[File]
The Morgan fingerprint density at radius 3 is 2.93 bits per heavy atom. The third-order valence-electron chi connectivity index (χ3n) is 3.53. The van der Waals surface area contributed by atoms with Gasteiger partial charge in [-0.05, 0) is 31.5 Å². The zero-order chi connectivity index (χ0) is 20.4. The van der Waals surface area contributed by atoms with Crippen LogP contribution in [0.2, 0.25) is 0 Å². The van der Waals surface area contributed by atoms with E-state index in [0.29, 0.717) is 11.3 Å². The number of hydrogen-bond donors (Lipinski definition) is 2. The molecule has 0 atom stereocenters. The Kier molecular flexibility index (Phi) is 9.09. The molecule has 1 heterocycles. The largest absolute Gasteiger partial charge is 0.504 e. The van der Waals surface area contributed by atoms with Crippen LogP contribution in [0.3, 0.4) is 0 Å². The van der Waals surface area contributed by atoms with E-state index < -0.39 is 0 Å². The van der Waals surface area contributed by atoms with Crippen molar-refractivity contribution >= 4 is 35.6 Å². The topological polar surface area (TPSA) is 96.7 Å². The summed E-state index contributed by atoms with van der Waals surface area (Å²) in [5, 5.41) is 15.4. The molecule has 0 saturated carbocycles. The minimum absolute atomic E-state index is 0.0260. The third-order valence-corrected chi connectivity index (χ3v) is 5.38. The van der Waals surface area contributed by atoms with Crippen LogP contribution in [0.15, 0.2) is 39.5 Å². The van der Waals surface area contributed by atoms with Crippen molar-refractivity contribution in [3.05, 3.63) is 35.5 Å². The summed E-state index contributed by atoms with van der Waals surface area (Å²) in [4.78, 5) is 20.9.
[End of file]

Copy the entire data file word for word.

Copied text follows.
The Morgan fingerprint density at radius 3 is 2.93 bits per heavy atom. The third-order valence-electron chi connectivity index (χ3n) is 3.53. The van der Waals surface area contributed by atoms with Gasteiger partial charge in [-0.05, 0) is 31.5 Å². The zero-order chi connectivity index (χ0) is 20.4. The van der Waals surface area contributed by atoms with Crippen LogP contribution in [0.2, 0.25) is 0 Å². The van der Waals surface area contributed by atoms with E-state index in [0.29, 0.717) is 11.3 Å². The number of hydrogen-bond donors (Lipinski definition) is 2. The molecule has 0 atom stereocenters. The Kier molecular flexibility index (Phi) is 9.09. The molecule has 1 heterocycles. The largest absolute Gasteiger partial charge is 0.504 e. The van der Waals surface area contributed by atoms with Crippen LogP contribution in [0.3, 0.4) is 0 Å². The van der Waals surface area contributed by atoms with E-state index < -0.39 is 0 Å². The van der Waals surface area contributed by atoms with Crippen molar-refractivity contribution >= 4 is 35.6 Å². The topological polar surface area (TPSA) is 96.7 Å². The summed E-state index contributed by atoms with van der Waals surface area (Å²) in [5, 5.41) is 15.4. The molecule has 0 saturated carbocycles. The minimum absolute atomic E-state index is 0.0260. The third-order valence-corrected chi connectivity index (χ3v) is 5.38. The van der Waals surface area contributed by atoms with Crippen LogP contribution in [0.15, 0.2) is 39.5 Å². The van der Waals surface area contributed by atoms with Crippen molar-refractivity contribution in [3.05, 3.63) is 35.5 Å². The summed E-state index contributed by atoms with van der Waals surface area (Å²) in [4.78, 5) is 20.9.